Fifteen hundred kilometres away, on the North-West Frontier, other Chinese troops moved forward. A few units of the Indian Army fought to the last man. The Chinese advanced to their claim line in the Ladhaki mountains and stopped.
On the North-East frontier they did not stop. Down in the Brahmaputra Valley, the leading citizens of Tezpur packed up and left, pausing just long enough to recommend that the townsfolk should die under Chinese bombs rather than surrender their homes. It began to seem that India might be clipped of its eastern wing.
Slit trenches were dug in Delhi’s public gardens. There was a rumour that Chinese paratroops were on their way. There was another rumour that General Kaul, India’s Chief of General Staff, had been captured by the Chinese.
“It is, unfortunately, untrue,” said President Radhakrishnan of India1.
Indian citizens of Chinese descent living in Assam were rounded up and sent to an internment camp in Rajasthan. Several hundred "stateless aliens" of Chinese descent living in Calcutta were also interned there.
The Inner Line - an old British device - was sharpened up
Prime Minister Jawaharlal Nehru was a veteran of Gandhi's non-violent struggle against the British Empire. He was also a man easily impressed by his own words. Sometimes he sounded like the Mahatma at war, and sometimes he sounded like Joe Stalin. At the end of November, he told a group of schoolchildren that the war would be long, and that when they grew up they might get a chance to fight in it.
A US aircraft carrier changed course for the Bay of Bengal.
The Chinese withdrew, their point made. Possibly they were mindful of the threat to their supply lines posed by the continuing Tibetan resistance. They returned all their captured arms to India. India professed itself insulted. Nehru became an old man, and eighteen months later he had a stroke and died. His war dogged every step that I was to take in the Himalaya.
The politicians in Delhi came to see, in the end, that war is an art of the possible. Victory over the Red Army was not possible. Victory over civilians was thought to be a more sensible goal.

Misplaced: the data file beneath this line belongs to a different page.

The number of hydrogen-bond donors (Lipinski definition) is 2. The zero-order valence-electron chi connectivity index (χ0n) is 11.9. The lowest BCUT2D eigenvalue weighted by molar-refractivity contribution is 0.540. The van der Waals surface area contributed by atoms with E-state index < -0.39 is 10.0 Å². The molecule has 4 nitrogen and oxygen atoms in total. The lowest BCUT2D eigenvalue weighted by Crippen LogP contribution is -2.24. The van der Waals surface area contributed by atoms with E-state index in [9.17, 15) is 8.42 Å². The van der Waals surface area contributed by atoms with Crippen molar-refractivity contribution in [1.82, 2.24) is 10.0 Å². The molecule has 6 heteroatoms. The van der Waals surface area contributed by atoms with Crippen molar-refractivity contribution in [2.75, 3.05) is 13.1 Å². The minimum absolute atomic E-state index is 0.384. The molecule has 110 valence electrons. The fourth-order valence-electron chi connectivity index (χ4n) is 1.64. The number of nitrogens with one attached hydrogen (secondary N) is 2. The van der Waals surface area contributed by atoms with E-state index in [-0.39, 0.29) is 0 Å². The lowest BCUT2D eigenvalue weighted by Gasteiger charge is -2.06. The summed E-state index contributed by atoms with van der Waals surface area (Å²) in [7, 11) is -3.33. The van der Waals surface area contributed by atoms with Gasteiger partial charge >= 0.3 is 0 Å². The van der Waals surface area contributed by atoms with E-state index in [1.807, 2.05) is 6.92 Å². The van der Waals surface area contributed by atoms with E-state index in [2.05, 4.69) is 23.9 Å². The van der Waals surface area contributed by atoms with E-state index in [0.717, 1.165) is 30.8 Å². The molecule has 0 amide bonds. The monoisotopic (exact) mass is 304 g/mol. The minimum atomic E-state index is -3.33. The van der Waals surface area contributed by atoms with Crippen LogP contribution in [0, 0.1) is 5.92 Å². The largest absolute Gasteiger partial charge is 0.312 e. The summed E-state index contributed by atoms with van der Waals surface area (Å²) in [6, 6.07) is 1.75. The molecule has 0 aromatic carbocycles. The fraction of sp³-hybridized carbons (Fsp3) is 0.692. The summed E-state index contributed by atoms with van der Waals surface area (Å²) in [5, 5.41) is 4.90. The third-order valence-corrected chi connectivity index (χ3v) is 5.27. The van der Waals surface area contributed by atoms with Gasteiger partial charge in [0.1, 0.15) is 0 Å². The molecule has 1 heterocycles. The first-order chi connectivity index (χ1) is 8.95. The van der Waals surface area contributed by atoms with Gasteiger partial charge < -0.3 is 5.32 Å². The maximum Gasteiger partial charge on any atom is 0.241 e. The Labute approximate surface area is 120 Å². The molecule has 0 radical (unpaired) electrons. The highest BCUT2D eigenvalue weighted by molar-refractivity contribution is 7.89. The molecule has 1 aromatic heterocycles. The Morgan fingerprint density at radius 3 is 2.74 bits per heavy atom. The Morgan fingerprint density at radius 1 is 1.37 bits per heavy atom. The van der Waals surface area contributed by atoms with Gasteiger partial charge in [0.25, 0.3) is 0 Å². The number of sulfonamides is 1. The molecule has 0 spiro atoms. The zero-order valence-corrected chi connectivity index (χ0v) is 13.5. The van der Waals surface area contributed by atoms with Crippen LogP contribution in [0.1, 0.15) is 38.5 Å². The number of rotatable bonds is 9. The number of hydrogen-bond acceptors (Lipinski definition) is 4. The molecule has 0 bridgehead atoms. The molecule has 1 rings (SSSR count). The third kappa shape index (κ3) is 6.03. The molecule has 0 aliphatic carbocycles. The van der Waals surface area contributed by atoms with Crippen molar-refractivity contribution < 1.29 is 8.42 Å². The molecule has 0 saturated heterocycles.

Trade between Tibet and India's Himalayan regions was halted, with bitter consequences for those in the Indian Himalaya who had depended on it.
The Inner Line - an old British device - was sharpened up2. The Line is an internal frontier drawn through the mountains, well south of the real frontier. Indians living south of the Line needed a permit to cross it. Foreigners were not allowed over it at all. Most of the Garhwal and Kumaon Himalaya were quarantined behind the Line, though there had been no fighting there. They soon became as mysterious to outsiders as the ocean floor.
Then in 1974 the Line was redrawn, and some of the mountains of Garhwal were ejected into civilian India. An expedition led by Balwant Sandu and the British mountaineer Chris Bonington travelled north from Josimath and climbed a frosted granite blade called Changabang.
I was sixteen years old, and learning to climb on the crags of the English Lake District. It took barely an hour to get there if I could scrounge a lift with climbers from my local mountaineering club; otherwise it might take half a day of hitching. Back in school, I would sit beside the classroom windows and practice tying bowlines and clove hitches in the cords that dangled from the Venetian blinds. That winter, Chris Bonington brought his slides of Changabang to a hall near my school. I saw pictures of granite monoliths and ice fangs and tormented green valleys and holy men bathing at sacred springs
Other climbers and trekkers followed Bonnington's lead. Many of the Garhwal's peaks and trails have become global must-dos. But the inner line still meanders across the Garhwal , uncharted by any map readily available to the public. To travel through the Garhwal - and various other parts of the Himalaya - you must locate the line and then either avoid it or obtain the necessary permits. If you are travelling alone and without formality you will not get them.
- 1. Radhakrishnan's wry comment remark was reported by Neville Maxwell in his book India's China War (1967), based on a verbal communication from Kenneth Galbraith.
- 2. India's independence hadn't put an end to the Inner Line. The 1952 issue of the Himalayan Journal contains a description of the Line's location, provided by the Minister of External Affairs. Foreign expeditions nevertheless enjoyed fairly straightforward access to the Garhwal peaks until 1962.